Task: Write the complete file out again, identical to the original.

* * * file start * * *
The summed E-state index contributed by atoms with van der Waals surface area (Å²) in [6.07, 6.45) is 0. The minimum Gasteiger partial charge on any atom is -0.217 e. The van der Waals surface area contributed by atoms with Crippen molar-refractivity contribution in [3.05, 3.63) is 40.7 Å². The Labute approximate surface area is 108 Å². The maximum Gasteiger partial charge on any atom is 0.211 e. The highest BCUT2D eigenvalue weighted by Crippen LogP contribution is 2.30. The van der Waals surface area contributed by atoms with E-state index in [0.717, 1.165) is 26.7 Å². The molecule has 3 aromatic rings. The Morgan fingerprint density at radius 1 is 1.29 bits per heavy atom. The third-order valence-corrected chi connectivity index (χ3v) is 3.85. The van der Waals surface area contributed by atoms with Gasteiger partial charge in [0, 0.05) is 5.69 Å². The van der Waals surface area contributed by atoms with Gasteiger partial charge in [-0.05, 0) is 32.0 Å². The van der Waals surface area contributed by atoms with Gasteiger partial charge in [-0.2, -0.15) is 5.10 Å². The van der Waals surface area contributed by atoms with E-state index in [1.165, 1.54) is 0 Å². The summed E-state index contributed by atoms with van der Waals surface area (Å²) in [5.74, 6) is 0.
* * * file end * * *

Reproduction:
The summed E-state index contributed by atoms with van der Waals surface area (Å²) in [6.07, 6.45) is 0. The minimum Gasteiger partial charge on any atom is -0.217 e. The van der Waals surface area contributed by atoms with Crippen molar-refractivity contribution in [3.05, 3.63) is 40.7 Å². The Labute approximate surface area is 108 Å². The maximum Gasteiger partial charge on any atom is 0.211 e. The highest BCUT2D eigenvalue weighted by Crippen LogP contribution is 2.30. The van der Waals surface area contributed by atoms with E-state index in [0.717, 1.165) is 26.7 Å². The molecule has 3 aromatic rings. The Morgan fingerprint density at radius 1 is 1.29 bits per heavy atom. The third-order valence-corrected chi connectivity index (χ3v) is 3.85. The van der Waals surface area contributed by atoms with Gasteiger partial charge in [0, 0.05) is 5.69 Å². The van der Waals surface area contributed by atoms with Gasteiger partial charge in [-0.05, 0) is 32.0 Å². The van der Waals surface area contributed by atoms with Gasteiger partial charge in [-0.2, -0.15) is 5.10 Å². The van der Waals surface area contributed by atoms with E-state index in [1.165, 1.54) is 0 Å². The summed E-state index contributed by atoms with van der Waals surface area (Å²) in [5.74, 6) is 0.